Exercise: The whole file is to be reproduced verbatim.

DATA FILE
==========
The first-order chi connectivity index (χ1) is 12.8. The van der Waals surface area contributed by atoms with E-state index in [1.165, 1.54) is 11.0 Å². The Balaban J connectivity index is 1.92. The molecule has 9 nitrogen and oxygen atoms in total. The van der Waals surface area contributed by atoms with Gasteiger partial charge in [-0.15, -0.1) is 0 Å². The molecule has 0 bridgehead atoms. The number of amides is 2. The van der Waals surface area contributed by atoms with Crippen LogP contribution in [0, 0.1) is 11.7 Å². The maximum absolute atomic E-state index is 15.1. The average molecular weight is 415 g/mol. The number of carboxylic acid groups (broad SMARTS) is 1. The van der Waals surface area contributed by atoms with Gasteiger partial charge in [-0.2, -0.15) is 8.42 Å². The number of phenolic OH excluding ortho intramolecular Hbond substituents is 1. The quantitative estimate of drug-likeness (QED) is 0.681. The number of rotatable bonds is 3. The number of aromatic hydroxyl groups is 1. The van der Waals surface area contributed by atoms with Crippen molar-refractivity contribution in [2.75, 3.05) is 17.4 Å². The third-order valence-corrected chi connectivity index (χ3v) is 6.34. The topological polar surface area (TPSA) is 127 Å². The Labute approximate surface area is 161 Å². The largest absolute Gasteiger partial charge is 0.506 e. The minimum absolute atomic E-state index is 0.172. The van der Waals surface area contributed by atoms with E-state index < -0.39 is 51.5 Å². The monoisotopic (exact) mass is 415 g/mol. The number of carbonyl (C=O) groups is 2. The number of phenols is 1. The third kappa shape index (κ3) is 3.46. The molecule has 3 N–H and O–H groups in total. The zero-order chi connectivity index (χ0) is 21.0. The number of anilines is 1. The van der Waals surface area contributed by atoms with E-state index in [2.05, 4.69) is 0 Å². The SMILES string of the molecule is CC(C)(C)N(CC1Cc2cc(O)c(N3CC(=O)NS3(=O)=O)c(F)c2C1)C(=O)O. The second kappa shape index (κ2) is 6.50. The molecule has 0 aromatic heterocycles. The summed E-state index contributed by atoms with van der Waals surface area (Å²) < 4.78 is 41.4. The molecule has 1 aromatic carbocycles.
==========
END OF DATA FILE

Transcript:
The first-order chi connectivity index (χ1) is 12.8. The van der Waals surface area contributed by atoms with E-state index in [1.165, 1.54) is 11.0 Å². The Balaban J connectivity index is 1.92. The molecule has 9 nitrogen and oxygen atoms in total. The van der Waals surface area contributed by atoms with Gasteiger partial charge in [-0.15, -0.1) is 0 Å². The molecule has 0 bridgehead atoms. The number of amides is 2. The van der Waals surface area contributed by atoms with Crippen LogP contribution in [0, 0.1) is 11.7 Å². The maximum absolute atomic E-state index is 15.1. The average molecular weight is 415 g/mol. The number of carboxylic acid groups (broad SMARTS) is 1. The van der Waals surface area contributed by atoms with Gasteiger partial charge in [-0.2, -0.15) is 8.42 Å². The number of phenolic OH excluding ortho intramolecular Hbond substituents is 1. The quantitative estimate of drug-likeness (QED) is 0.681. The number of rotatable bonds is 3. The number of aromatic hydroxyl groups is 1. The van der Waals surface area contributed by atoms with Crippen molar-refractivity contribution in [2.75, 3.05) is 17.4 Å². The third-order valence-corrected chi connectivity index (χ3v) is 6.34. The topological polar surface area (TPSA) is 127 Å². The Labute approximate surface area is 161 Å². The largest absolute Gasteiger partial charge is 0.506 e. The minimum absolute atomic E-state index is 0.172. The van der Waals surface area contributed by atoms with E-state index < -0.39 is 51.5 Å². The monoisotopic (exact) mass is 415 g/mol. The number of carbonyl (C=O) groups is 2. The number of phenols is 1. The third kappa shape index (κ3) is 3.46. The molecule has 3 N–H and O–H groups in total. The zero-order chi connectivity index (χ0) is 21.0. The number of anilines is 1. The van der Waals surface area contributed by atoms with E-state index in [2.05, 4.69) is 0 Å². The SMILES string of the molecule is CC(C)(C)N(CC1Cc2cc(O)c(N3CC(=O)NS3(=O)=O)c(F)c2C1)C(=O)O. The second kappa shape index (κ2) is 6.50. The molecule has 0 aromatic heterocycles. The summed E-state index contributed by atoms with van der Waals surface area (Å²) < 4.78 is 41.4. The molecule has 1 aromatic carbocycles.